The Fitzwilliam Museum has one of the finest collections of flower paintings and botanical drawings in the world. Nestled within it is a group of around fifteen flower drawings by Willem de Heer (1638–1681), Maria Sibylla Merian (1647–1717) and Alida Withoos (c.1661/2–1730) that were commissioned by the notable botanist and art collector, Agnes Block (1629–1704). She commissioned many artists to paint the plants in her garden at her country estate, Vijverhof, on the River Vecht near Utrecht.
Hettie Ward and Nathan Daly are undertaking a technical study of the drawings to relook at attribution: while the attribution of the drawings to Merian are certain, others are less so as they vary in quality and style and in some instances, two artists may have worked on one drawing. To get a more accurate picture of Block’s collection, we are using non-destructive analytical methods (including fibre optic reflectance spectroscopy [FORS], X-ray fluorescence [XRF] spectroscopy, optical microscopy and infrared imaging) to discover more about the way in which the drawings were made and help us and other scholars to identify different artists’ styles as well as determine the drawings’ potential collaborative nature. This in turn may give us a more accurate picture of Block’s patronage and help us to understand her relationships with the artists, and whether patterns or favouritisms emerge.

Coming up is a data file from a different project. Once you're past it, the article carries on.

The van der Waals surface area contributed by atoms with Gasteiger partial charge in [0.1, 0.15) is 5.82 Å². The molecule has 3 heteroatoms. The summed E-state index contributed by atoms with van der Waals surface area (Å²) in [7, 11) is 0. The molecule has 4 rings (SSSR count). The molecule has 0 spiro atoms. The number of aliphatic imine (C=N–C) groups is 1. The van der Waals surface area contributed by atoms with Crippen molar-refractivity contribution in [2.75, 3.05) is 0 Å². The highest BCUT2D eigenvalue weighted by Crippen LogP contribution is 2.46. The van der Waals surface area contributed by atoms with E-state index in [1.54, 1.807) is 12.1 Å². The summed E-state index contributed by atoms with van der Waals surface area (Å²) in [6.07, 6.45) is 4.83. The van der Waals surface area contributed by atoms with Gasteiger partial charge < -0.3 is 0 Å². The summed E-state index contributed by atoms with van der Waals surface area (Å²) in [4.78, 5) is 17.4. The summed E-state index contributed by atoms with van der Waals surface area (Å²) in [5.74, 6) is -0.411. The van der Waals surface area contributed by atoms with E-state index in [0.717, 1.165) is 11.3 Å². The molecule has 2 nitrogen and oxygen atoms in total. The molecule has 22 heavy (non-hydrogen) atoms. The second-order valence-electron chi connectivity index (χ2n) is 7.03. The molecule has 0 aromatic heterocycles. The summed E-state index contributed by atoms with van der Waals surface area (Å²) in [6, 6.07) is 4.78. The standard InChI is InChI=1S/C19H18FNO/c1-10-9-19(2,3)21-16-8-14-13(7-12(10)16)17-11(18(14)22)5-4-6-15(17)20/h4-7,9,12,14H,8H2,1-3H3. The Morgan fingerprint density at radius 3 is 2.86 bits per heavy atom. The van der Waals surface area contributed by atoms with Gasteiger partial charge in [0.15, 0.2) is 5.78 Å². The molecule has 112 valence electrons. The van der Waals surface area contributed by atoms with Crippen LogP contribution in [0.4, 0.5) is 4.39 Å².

This project is led by the following research questions:
Ward, H. ‘Exchanging seeds: Agnes Block and her Flower Drawings’ The Power of Flowers (1500–1750), Ghent University, 14–15 June 2023.
Daly, N.S.; Ward, H.; Hermens, E. Assessing attribution and artist materials and methods of botanical drawings using non-invasive technical analysis. Poster at TECHNART 2023, Lisbon, Portugal. May 2023.
Daly, N.S.; Ward, H.; Hermens, E. Non-invasive analysis of materials and methods used in botanical drawings. Presentation at the Growing Networks symposium, Cambridge, UK. Jan 2023.